Urgent reform needed to make midwife-led maternity care more accessible
Maternity services in Australia are in urgent need of reform to deliver a better experience for more women and a better use of 21st-century midwifery education.
High-level evidence shows women are better off physically and psychologically with access to the same midwife through pregnancy, birth and the postnatal period, said Professor Caroline Homer, from the Centre for Midwifery, Child and Family Health at UTS. Yet barely one in 10 Australian women has access to such a model of care.
At the same time, new midwives are trained in the theory and practice of such care but rarely go into a job that uses those skills.
Writing in the Medical Journal of Australia, Professor Homer said: "Midwifery continuity-of-care programs can no longer be implemented in piecemeal ways for a small proportion of women or as a pilot program – the evidence and the demand are now so strong that widespread reform is needed."
Professor Homer examined several studies, conducted over almost two decades, to determine clinical outcomes, the views of women and midwives and health service costs for maternity models that provide midwifery continuity of care.
A Cochrane Review of 15 trials (seven conducted in Australia) involving more than 17,000 mothers and their babies produced findings that showed benefits with no adverse effects. Women who received midwife-led continuity of care were more likely to have a midwife they knew with them during labour and birth, more likely to have a spontaneous vaginal birth and less likely to had epidural analgesia, episiotomies or births involving instruments.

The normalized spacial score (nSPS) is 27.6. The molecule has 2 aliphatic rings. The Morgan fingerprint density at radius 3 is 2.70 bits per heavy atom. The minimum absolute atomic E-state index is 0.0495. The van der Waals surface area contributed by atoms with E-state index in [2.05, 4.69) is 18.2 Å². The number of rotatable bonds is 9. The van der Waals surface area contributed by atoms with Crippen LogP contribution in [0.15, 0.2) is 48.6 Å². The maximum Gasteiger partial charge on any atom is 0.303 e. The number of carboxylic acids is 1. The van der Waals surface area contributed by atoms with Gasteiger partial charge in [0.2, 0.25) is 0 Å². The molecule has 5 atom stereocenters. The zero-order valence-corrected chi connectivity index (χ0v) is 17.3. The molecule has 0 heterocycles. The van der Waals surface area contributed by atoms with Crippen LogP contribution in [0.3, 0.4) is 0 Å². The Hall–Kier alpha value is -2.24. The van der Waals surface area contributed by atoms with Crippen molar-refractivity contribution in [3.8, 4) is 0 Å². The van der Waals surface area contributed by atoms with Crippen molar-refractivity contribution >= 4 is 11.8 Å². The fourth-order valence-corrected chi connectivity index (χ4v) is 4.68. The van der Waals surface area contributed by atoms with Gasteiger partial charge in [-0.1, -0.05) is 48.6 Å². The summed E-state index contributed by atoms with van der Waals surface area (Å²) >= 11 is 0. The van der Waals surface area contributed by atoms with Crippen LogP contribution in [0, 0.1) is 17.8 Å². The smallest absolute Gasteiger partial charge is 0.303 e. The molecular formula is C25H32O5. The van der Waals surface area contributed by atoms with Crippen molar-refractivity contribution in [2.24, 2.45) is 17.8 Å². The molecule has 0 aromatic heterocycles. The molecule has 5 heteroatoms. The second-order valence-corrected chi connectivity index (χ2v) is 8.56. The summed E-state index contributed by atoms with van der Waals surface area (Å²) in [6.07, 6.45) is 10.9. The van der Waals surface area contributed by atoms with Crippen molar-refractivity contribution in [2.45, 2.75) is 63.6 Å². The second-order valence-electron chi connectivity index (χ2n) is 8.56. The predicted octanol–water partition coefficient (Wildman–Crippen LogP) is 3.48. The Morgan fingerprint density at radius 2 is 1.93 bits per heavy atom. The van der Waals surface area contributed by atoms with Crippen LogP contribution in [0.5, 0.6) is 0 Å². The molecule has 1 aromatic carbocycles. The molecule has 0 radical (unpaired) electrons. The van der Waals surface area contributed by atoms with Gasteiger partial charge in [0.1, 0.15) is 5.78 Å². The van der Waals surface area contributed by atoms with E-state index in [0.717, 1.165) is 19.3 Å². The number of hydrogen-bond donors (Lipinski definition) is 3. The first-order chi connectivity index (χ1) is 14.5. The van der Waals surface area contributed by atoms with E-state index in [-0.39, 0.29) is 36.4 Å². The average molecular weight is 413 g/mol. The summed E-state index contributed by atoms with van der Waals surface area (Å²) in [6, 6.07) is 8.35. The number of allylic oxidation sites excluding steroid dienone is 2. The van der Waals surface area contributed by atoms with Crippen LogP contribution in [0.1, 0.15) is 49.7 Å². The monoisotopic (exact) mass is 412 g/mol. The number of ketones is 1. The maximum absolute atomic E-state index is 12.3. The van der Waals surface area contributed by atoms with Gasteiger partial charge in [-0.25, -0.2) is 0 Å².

Other studies showed benefits for specific groups of women, such as Aboriginal and Torres Strait Islander women, including lower rates of perinatal mortality and preterm birth and higher birth weights of infants.
Professor Homer, an international midwifery leader who has led research into innovative models of midwifery care, said the impact of continuity-of-care models came from the development of relationships of trust.
"This is not alternative anymore – this is mainstream care and something that all public health services should be providing," she said.
However, continuity of care under a midwife is still a niche offering in Australia – about 300,000 babies are born each year yet the model is available to only 8 per cent of women.
"If we had a drug that made a difference, from a systematic review of 15 trials, but we only gave it to 8 per cent of people who could benefit from it, wouldn't that be a problem? Because it's a model of care, it's seen as OK not to provide because it's too hard and requires organisational change," she said.
Midwifery continuity of care is usually provided in a "caseload model", delivered by a small group midwives who are on call to provide care for women during labour and birth, often with arranged times for antenatal and postnatal care. Some models are based in birth centres while others use a hospital labour ward.
Professor Homer said research showed caseload midwives had lower burnout scores and higher professional satisfaction than midwives working to standard rosters.
"At UTS, as in all universities, we educate midwives to provide continuity of care – students have to follow women through pregnancy, labour and birth and the postnatal period," said Professor Homer.
"Our midwives finish wanting to work in that way and then we send them out to work in the same old fragmented way."
Professor Homer said midwifery continuity-of-care is all about relationship building and trust.
"We all like continuity. I go to the same coffee shop every morning. I go to the same GP, the same hairdresser. We all like that people might remember us, that they have our record, that we don't have to start from scratch every time we see them.
"So why would we think it's OK that a woman in the most vulnerable moment of her life has a lot of strangers looking after her and wandering in and out of the labour ward? No. That's nonsense."
Professor Homer said reform of the system required "everybody to think differently and to trust each other differently – for doctors to respect that midwives know what they're doing and for midwives to work together effectively."